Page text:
USA: Hemophilia Treatment FDA Approves Drug with Active Ingredient from Genetically Engineered Rabbits

Editor: Ahlam Rais

The new drug Sevenfact can be used as an additional treatment option for adults and adolescents suffering from hemophilia A or B and inhibitors. The drug comprising an active ingredient from genetically engineered rabbits produces a protein necessary for blood coagulation and is claimed to be the first of its kind to treat hemophilia.

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The administration of products such as Sevenfact promotes clot formation and controls bleeding.
The administration of products such as Sevenfact promotes clot formation and controls bleeding.
(Source: Deposit Photos)

USA – The U.S. Food and Drug Administration has recently approved Sevenfact [coagulation factor VIIa (recombinant)-jncw] for the treatment and control of bleeding episodes occurring in adults and adolescents 12 years of age and older with hemophilia A or B with inhibitors (neutralising antibodies). Sevenfact contains an active ingredient expressed in genetically engineered rabbits.

“Today’s approval provides another treatment option for the control of bleeding episodes in adults and adolescents with hemophilia who have developed inhibitors,” said Dr. Peter Marks, M.D., Ph.D., director of the FDA’s Center for Biologics Evaluation and Research. “In addition to being an important option for patients, Sevenfact is the first product for hemophilia treatment that contains an active ingredient obtained from rabbits genetically engineered to produce a protein necessary for blood coagulation. This approval is an example of our efforts to advance safe biotechnology innovations to support patient health.”

Hemophilia A or B is a congenital bleeding disorder caused by a dysfunction or deficiency of Coagulation Factor (F) VIII or IX, respectively. People with hemophilia may bleed for a longer time than others after injury or surgery. They may also have spontaneous bleeding in muscles, joints and organs, which may be life-threatening. Individuals with inhibitors may not respond to factor replacement therapy.

According to the Centers for Disease Control and Prevention (CDC), there are an estimated 20,000 people living with hemophilia in the United States. Bleeding episodes in these individuals are managed by either on-demand treatment or prophylaxis using products containing FVIII or FIX. However, when inhibitors to FVIII or FIX develop in these individuals, treatment of bleeding episodes with FVIII or FIX products may no longer be effective. In these situations, the administration of products such as Sevenfact, which bypass the Factor VIII and Factor IX reactions, promotes clot formation and controls bleeding.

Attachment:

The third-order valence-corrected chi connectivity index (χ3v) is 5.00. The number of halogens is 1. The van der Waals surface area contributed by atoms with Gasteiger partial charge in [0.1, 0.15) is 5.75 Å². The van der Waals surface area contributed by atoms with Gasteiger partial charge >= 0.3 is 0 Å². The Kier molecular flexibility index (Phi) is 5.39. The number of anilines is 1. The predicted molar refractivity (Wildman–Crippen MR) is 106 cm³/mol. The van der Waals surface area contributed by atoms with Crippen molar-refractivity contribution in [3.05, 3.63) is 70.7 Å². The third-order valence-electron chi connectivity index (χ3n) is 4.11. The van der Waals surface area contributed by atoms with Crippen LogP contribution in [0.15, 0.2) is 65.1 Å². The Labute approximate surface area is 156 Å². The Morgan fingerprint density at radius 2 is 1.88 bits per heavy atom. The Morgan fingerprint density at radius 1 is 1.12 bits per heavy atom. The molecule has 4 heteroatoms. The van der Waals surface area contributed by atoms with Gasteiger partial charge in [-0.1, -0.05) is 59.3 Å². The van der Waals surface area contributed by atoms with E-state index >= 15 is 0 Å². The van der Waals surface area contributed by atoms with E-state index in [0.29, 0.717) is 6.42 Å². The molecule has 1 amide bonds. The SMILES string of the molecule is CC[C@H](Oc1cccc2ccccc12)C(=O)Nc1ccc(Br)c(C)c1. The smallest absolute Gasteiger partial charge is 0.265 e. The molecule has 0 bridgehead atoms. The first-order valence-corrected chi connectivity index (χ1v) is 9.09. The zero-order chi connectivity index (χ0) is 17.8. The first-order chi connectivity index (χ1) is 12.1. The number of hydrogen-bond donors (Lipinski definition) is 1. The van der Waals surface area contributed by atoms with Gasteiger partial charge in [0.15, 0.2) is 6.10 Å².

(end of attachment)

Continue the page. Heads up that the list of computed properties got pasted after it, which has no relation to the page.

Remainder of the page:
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The active ingredient of Sevenfact is a recombinant analog of human FVII, which is expressed in the mammary gland of genetically engineered rabbits and secreted into the rabbits’ milk. During purification and processing of the milk, FVII is converted into activated FVII (FVIIa). The recombinant DNA (rDNA) construct in the genetically engineered rabbits used for the production of Sevenfact was approved by the FDA’s Center for Veterinary Medicine.

“Based on a comprehensive analysis of the scientific evidence, the FDA determined that the rDNA construct inserted in the rabbit’s genomic DNA is safe for the animal and for the people handling the rabbits, and is effective in causing Human Factor VII (hFVII) protein to be expressed in the rabbits’ milk,” said Steven M. Solomon, D.V.M., M.P.H., director of the FDA’s Center for Veterinary Medicine. “The FDA has also determined under the National Environmental Policy Act that approval of the application will have no significant impact on the environment.”

The safety and efficacy of Sevenfact were determined using data from a clinical study that evaluated 27 patients with hemophilia A or B with inhibitors, which included treatment of 465 mild or moderate, and three severe bleeding episodes. The study assessed the efficacy of treatment 12 hours after the initial dose was given. The proportion of mild or moderate bleeding episodes were treated successfully both with the lower dose of 75mcg/kg and higher dose of 225 mcg/kg (requiring no further treatment for the bleeding episode, no administration of blood products and no increase in pain beyond 12 hours from the initial dose) which was approximately 86 %. The study also included three severe bleeding episodes that were treated successfully with the higher dose.

Another study evaluated the safety and pharmacokinetics of three escalating doses of Sevenfact in 15 patients with severe hemophilia A or B with or without inhibitors. Results from this study were used to select the two doses, 75mcg/kg and 225 mcg/kg, that were evaluated in the study described above.

The most common side effects of Sevenfact were headache, dizziness, infusion site discomfort, infusion related reaction, infusion site hematoma and fever. Sevenfact is contraindicated in patients with known allergy or hypersensitivity to rabbits or rabbit proteins.

Patients with hemophilia A or B with inhibitors who have other risk factors for blood clots (thrombosis) may be at an increased risk of serious arterial and venous thrombotic events. Hypersensitivity reactions, including anaphylaxis, are possible. Should symptoms of a thrombotic event or hypersensitivity reaction occur, patients should discontinue Sevenfact and seek appropriate medical intervention.

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The FDA granted approval of Sevenfact to Laboratoire Francais du Fractionnement et des Biotechnologies.